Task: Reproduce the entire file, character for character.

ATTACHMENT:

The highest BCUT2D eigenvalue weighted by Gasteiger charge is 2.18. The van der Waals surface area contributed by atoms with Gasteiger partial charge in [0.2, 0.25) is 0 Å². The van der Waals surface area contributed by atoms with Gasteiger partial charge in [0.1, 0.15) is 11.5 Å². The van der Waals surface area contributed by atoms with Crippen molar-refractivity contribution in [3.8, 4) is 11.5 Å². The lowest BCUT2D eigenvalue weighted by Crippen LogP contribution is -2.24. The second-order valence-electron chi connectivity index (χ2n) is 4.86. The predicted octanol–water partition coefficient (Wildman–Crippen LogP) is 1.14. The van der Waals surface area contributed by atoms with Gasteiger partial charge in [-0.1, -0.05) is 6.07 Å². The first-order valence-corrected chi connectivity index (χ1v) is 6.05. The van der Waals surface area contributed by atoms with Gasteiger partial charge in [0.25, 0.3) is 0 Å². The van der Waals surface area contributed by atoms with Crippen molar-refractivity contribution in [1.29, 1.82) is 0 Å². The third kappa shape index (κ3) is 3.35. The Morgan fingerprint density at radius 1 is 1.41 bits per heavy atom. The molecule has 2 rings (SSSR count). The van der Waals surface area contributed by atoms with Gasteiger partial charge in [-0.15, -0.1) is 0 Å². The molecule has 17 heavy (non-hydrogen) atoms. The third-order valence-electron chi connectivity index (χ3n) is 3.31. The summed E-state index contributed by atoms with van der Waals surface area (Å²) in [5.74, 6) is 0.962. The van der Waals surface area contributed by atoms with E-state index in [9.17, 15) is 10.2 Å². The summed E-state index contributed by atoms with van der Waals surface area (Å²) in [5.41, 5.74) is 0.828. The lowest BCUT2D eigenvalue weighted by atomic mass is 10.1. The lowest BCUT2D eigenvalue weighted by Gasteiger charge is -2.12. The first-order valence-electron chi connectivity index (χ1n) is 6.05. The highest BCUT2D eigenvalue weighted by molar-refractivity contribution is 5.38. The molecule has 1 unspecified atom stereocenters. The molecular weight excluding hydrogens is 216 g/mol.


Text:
The highest BCUT2D eigenvalue weighted by Gasteiger charge is 2.18. The van der Waals surface area contributed by atoms with Gasteiger partial charge in [0.2, 0.25) is 0 Å². The van der Waals surface area contributed by atoms with Gasteiger partial charge in [0.1, 0.15) is 11.5 Å². The van der Waals surface area contributed by atoms with Crippen molar-refractivity contribution in [3.8, 4) is 11.5 Å². The lowest BCUT2D eigenvalue weighted by Crippen LogP contribution is -2.24. The second-order valence-electron chi connectivity index (χ2n) is 4.86. The predicted octanol–water partition coefficient (Wildman–Crippen LogP) is 1.14. The van der Waals surface area contributed by atoms with Gasteiger partial charge in [-0.1, -0.05) is 6.07 Å². The first-order valence-corrected chi connectivity index (χ1v) is 6.05. The van der Waals surface area contributed by atoms with Gasteiger partial charge in [0.25, 0.3) is 0 Å². The van der Waals surface area contributed by atoms with Crippen molar-refractivity contribution in [1.29, 1.82) is 0 Å². The third kappa shape index (κ3) is 3.35. The Morgan fingerprint density at radius 1 is 1.41 bits per heavy atom. The molecule has 2 rings (SSSR count). The van der Waals surface area contributed by atoms with Gasteiger partial charge in [-0.15, -0.1) is 0 Å². The molecule has 17 heavy (non-hydrogen) atoms. The third-order valence-electron chi connectivity index (χ3n) is 3.31. The summed E-state index contributed by atoms with van der Waals surface area (Å²) in [5.74, 6) is 0.962. The van der Waals surface area contributed by atoms with E-state index in [9.17, 15) is 10.2 Å². The summed E-state index contributed by atoms with van der Waals surface area (Å²) in [5.41, 5.74) is 0.828. The lowest BCUT2D eigenvalue weighted by atomic mass is 10.1. The lowest BCUT2D eigenvalue weighted by Gasteiger charge is -2.12. The first-order valence-electron chi connectivity index (χ1n) is 6.05. The highest BCUT2D eigenvalue weighted by molar-refractivity contribution is 5.38. The molecule has 1 unspecified atom stereocenters. The molecular weight excluding hydrogens is 216 g/mol.